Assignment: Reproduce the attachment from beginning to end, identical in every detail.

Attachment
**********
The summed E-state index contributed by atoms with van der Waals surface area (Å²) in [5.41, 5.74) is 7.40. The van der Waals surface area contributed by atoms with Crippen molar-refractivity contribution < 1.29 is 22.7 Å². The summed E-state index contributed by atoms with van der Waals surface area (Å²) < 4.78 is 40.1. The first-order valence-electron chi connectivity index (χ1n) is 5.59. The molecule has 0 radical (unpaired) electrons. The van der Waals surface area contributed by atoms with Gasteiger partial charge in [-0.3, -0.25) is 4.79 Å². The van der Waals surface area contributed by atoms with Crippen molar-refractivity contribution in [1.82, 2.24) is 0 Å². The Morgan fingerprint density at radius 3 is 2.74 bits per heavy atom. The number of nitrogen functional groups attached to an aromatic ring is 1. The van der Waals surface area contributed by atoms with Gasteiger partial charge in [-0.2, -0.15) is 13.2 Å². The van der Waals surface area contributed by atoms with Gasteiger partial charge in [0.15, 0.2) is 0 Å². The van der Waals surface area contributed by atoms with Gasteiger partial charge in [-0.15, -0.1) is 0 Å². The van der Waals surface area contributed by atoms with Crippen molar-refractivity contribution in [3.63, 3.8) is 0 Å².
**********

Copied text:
The summed E-state index contributed by atoms with van der Waals surface area (Å²) in [5.41, 5.74) is 7.40. The van der Waals surface area contributed by atoms with Crippen molar-refractivity contribution < 1.29 is 22.7 Å². The summed E-state index contributed by atoms with van der Waals surface area (Å²) < 4.78 is 40.1. The first-order valence-electron chi connectivity index (χ1n) is 5.59. The molecule has 0 radical (unpaired) electrons. The van der Waals surface area contributed by atoms with Gasteiger partial charge in [-0.3, -0.25) is 4.79 Å². The van der Waals surface area contributed by atoms with Crippen molar-refractivity contribution in [1.82, 2.24) is 0 Å². The Morgan fingerprint density at radius 3 is 2.74 bits per heavy atom. The number of nitrogen functional groups attached to an aromatic ring is 1. The van der Waals surface area contributed by atoms with Gasteiger partial charge in [-0.2, -0.15) is 13.2 Å². The van der Waals surface area contributed by atoms with Gasteiger partial charge in [0.15, 0.2) is 0 Å². The van der Waals surface area contributed by atoms with Gasteiger partial charge in [-0.15, -0.1) is 0 Å². The van der Waals surface area contributed by atoms with Crippen molar-refractivity contribution in [3.63, 3.8) is 0 Å².